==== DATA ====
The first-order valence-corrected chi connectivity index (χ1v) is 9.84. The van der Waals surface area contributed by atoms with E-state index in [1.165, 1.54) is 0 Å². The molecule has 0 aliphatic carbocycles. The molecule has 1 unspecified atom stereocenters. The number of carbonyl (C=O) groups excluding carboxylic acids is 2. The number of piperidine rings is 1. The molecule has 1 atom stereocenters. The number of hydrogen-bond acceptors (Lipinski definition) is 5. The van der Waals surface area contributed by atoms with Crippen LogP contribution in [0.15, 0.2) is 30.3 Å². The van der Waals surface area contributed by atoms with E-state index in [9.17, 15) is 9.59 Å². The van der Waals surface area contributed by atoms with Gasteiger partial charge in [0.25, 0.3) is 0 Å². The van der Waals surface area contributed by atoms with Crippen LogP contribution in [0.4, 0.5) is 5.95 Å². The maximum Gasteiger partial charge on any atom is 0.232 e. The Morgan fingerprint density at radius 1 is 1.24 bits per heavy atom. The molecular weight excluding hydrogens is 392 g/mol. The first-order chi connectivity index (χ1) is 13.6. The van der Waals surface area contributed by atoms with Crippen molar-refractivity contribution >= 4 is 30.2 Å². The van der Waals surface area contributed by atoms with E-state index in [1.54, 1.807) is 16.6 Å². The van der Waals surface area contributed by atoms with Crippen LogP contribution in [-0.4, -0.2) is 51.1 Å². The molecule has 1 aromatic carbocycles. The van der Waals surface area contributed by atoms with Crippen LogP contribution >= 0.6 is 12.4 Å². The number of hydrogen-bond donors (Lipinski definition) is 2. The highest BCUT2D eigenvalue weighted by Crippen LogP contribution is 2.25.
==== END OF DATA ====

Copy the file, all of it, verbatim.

The first-order valence-corrected chi connectivity index (χ1v) is 9.84. The van der Waals surface area contributed by atoms with E-state index in [1.165, 1.54) is 0 Å². The molecule has 0 aliphatic carbocycles. The molecule has 1 unspecified atom stereocenters. The number of carbonyl (C=O) groups excluding carboxylic acids is 2. The number of piperidine rings is 1. The molecule has 1 atom stereocenters. The number of hydrogen-bond acceptors (Lipinski definition) is 5. The van der Waals surface area contributed by atoms with Crippen LogP contribution in [0.15, 0.2) is 30.3 Å². The van der Waals surface area contributed by atoms with E-state index in [9.17, 15) is 9.59 Å². The van der Waals surface area contributed by atoms with Gasteiger partial charge in [0.25, 0.3) is 0 Å². The van der Waals surface area contributed by atoms with Crippen LogP contribution in [0.4, 0.5) is 5.95 Å². The maximum Gasteiger partial charge on any atom is 0.232 e. The Morgan fingerprint density at radius 1 is 1.24 bits per heavy atom. The molecular weight excluding hydrogens is 392 g/mol. The first-order chi connectivity index (χ1) is 13.6. The van der Waals surface area contributed by atoms with Crippen molar-refractivity contribution >= 4 is 30.2 Å². The van der Waals surface area contributed by atoms with E-state index in [1.54, 1.807) is 16.6 Å². The van der Waals surface area contributed by atoms with Crippen LogP contribution in [-0.4, -0.2) is 51.1 Å². The molecule has 1 aromatic carbocycles. The van der Waals surface area contributed by atoms with Crippen LogP contribution >= 0.6 is 12.4 Å². The number of hydrogen-bond donors (Lipinski definition) is 2. The highest BCUT2D eigenvalue weighted by Crippen LogP contribution is 2.25.